Ed, I wouldn't attempt to do something like this with a hand soldering iron, I'm fortunate in having the loan of a reflow oven and a hot-air workstation.
Step 1: Clean the PCB
Step 2: Start with the side of the PCB with the most/smallest parts and add solder paste to all the pads. I do this by hand under a USB microscope using one of these gadgets to get a lot more control than the syringe alone https://www.vtech-smt.co.uk/jbc-dpm-a-s ... -dispenser
. I use this solder paste, https://www.mouser.co.uk/ProductDetail/ ... PJPg%3D%3D
- it isn't too viscous, has a fairly low melting point and keeps more or less indefinetely (a lot of solder pastes 'go off'). The trick is to apply just a tiny amount of solder paste and I use a blue nozzle on the syringe as the best compromise between precision and not needing too much pressure to push the paste out.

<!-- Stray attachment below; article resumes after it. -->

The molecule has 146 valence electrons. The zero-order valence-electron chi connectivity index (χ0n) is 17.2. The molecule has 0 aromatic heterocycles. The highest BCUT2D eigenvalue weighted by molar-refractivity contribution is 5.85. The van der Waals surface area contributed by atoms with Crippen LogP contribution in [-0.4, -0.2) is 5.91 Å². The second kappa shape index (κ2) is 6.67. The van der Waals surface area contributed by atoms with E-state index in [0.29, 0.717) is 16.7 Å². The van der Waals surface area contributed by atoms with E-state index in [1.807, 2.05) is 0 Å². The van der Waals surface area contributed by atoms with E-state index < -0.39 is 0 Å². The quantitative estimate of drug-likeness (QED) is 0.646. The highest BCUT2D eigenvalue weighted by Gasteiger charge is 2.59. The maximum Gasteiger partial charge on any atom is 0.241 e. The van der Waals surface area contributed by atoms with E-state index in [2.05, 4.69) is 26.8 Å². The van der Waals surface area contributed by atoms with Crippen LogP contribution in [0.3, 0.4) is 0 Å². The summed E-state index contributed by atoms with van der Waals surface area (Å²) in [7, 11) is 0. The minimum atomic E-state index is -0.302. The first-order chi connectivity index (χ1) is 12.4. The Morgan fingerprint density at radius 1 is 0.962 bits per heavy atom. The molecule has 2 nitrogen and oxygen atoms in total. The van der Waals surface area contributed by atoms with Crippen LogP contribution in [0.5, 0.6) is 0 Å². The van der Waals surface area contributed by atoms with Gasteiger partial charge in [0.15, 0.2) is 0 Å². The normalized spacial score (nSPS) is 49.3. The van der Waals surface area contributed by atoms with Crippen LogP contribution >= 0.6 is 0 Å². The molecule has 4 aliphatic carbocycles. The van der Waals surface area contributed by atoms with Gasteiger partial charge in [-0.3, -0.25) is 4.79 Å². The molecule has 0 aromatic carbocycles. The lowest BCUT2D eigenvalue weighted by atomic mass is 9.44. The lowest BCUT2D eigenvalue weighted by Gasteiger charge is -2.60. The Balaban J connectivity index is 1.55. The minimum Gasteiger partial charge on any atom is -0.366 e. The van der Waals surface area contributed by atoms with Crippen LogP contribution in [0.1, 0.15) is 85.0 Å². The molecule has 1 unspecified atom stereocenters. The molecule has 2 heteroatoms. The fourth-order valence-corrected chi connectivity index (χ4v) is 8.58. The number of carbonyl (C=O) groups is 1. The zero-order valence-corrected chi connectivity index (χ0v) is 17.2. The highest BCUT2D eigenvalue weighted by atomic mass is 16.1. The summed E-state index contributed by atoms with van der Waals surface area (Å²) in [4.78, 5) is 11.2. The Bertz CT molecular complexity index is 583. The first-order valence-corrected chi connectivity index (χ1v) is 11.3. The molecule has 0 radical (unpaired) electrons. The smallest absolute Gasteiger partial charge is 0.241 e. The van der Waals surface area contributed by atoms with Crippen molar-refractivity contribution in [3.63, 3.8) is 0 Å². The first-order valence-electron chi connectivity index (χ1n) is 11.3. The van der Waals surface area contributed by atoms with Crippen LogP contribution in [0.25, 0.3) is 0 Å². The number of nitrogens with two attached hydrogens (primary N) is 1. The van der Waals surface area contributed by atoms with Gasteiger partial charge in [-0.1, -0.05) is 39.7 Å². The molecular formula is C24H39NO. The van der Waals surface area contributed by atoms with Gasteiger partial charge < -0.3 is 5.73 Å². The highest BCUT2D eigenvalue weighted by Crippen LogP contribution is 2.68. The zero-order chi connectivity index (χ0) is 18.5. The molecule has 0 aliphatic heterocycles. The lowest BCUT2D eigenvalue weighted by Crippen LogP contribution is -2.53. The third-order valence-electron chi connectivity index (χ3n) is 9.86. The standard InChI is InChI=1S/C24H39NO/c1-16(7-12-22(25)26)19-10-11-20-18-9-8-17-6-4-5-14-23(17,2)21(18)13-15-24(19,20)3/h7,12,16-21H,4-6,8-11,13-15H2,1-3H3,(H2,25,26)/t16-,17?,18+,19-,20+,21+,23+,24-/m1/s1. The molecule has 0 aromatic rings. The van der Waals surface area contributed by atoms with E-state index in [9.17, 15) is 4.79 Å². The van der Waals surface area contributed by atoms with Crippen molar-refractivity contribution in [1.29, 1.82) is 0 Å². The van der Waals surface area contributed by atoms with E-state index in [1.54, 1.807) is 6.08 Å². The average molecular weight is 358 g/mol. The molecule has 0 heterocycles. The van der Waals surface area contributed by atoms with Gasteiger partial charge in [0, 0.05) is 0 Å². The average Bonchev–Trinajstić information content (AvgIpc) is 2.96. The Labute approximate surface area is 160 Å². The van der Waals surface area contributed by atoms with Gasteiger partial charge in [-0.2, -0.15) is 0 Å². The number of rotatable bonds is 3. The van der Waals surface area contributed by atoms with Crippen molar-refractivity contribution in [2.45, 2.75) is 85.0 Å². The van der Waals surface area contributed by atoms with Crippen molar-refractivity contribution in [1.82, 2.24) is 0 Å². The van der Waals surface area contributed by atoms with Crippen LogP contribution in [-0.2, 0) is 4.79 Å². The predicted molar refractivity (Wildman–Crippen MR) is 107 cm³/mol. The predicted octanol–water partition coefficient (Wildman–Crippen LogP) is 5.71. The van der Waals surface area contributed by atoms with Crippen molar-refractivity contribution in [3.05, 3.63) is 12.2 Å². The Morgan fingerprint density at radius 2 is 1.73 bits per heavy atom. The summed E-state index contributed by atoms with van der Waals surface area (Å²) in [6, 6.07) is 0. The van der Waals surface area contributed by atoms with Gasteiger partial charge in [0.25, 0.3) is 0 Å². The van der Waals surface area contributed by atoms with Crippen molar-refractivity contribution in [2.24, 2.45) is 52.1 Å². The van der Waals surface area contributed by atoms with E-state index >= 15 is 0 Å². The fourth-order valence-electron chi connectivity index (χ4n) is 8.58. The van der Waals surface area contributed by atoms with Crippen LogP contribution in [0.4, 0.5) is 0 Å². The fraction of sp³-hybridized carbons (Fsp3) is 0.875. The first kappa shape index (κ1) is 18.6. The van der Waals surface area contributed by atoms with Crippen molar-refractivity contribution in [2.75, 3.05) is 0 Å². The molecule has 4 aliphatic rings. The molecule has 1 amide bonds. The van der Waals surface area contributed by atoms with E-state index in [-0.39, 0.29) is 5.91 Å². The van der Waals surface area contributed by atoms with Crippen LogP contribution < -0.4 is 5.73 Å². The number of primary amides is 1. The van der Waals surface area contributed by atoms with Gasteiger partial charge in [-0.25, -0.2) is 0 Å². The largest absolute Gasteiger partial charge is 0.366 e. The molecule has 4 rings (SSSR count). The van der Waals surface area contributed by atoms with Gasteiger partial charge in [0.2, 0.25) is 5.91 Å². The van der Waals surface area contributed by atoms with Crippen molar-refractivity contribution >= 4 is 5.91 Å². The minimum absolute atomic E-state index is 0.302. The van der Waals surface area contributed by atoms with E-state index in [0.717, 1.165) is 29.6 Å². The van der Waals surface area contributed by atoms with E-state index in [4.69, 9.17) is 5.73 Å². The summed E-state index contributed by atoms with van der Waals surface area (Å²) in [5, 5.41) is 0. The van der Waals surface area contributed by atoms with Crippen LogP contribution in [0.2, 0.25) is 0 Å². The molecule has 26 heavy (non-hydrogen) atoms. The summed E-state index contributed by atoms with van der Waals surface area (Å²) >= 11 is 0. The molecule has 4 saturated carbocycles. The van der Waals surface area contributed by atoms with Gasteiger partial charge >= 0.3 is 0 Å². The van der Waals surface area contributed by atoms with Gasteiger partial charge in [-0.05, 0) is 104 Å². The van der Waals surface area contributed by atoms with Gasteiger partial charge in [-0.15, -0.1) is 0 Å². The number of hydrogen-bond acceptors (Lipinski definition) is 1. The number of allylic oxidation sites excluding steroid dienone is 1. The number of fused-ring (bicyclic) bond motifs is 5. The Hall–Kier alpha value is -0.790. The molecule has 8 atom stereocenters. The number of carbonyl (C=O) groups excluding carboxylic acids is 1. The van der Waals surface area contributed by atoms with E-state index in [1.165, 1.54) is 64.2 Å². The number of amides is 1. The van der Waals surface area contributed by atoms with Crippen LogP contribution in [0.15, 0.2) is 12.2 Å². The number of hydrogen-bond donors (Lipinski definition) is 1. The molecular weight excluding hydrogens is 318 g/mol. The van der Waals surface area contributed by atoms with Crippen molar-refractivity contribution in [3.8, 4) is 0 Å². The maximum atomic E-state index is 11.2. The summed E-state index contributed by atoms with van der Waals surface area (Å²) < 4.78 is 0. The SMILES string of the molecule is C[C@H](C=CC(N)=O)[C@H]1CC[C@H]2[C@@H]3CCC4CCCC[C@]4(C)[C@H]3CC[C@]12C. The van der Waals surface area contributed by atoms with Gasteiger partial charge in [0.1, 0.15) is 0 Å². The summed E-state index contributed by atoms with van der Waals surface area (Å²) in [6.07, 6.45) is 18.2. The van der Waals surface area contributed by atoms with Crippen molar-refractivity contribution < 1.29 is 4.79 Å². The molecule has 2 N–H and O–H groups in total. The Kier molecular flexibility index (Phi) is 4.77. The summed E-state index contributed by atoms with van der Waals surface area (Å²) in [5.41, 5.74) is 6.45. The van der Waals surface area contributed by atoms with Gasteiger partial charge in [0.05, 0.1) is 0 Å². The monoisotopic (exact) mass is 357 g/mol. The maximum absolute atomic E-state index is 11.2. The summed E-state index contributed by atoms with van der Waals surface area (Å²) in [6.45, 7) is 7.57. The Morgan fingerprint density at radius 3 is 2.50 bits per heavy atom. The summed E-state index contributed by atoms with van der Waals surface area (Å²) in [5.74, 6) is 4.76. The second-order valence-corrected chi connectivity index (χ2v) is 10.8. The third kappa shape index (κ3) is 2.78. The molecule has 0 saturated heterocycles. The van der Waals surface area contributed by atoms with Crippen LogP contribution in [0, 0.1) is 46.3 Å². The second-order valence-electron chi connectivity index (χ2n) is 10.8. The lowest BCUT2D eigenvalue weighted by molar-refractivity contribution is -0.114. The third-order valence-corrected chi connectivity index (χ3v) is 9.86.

Step 3: Place all the parts onto the pads with fine tweezers, gently pushing the parts down onto the paste. If a part is slightly askew I adjust it with a long pointed tool.
Step 4: Place it into the reflow oven, select the right heating profile and press start.
Step 5: Remove the cooled board from the reflow oven and inspect. Fix any solder bridges with wick and an ron.
The RTZ DAC PCB also has parts on the underside of the board as well. For that I just replace step 4 with the use of my hot-air workstation - that keeps a lot of the heat from the topside. I've had no problems with parts dropping off the topside.
If I do need to had solder a part, such as a jumper resistor, I paste the pads, put the pad in place and hold it in place with a matchstick while I touch a soldering iron to the part/pad.
All of it took a lot of time for the first boards but I'm steadily getting quicker, though I don't plan to make too much of a hobby of it!
I'm sure someone will have an observation or two but what I've descibed works for me!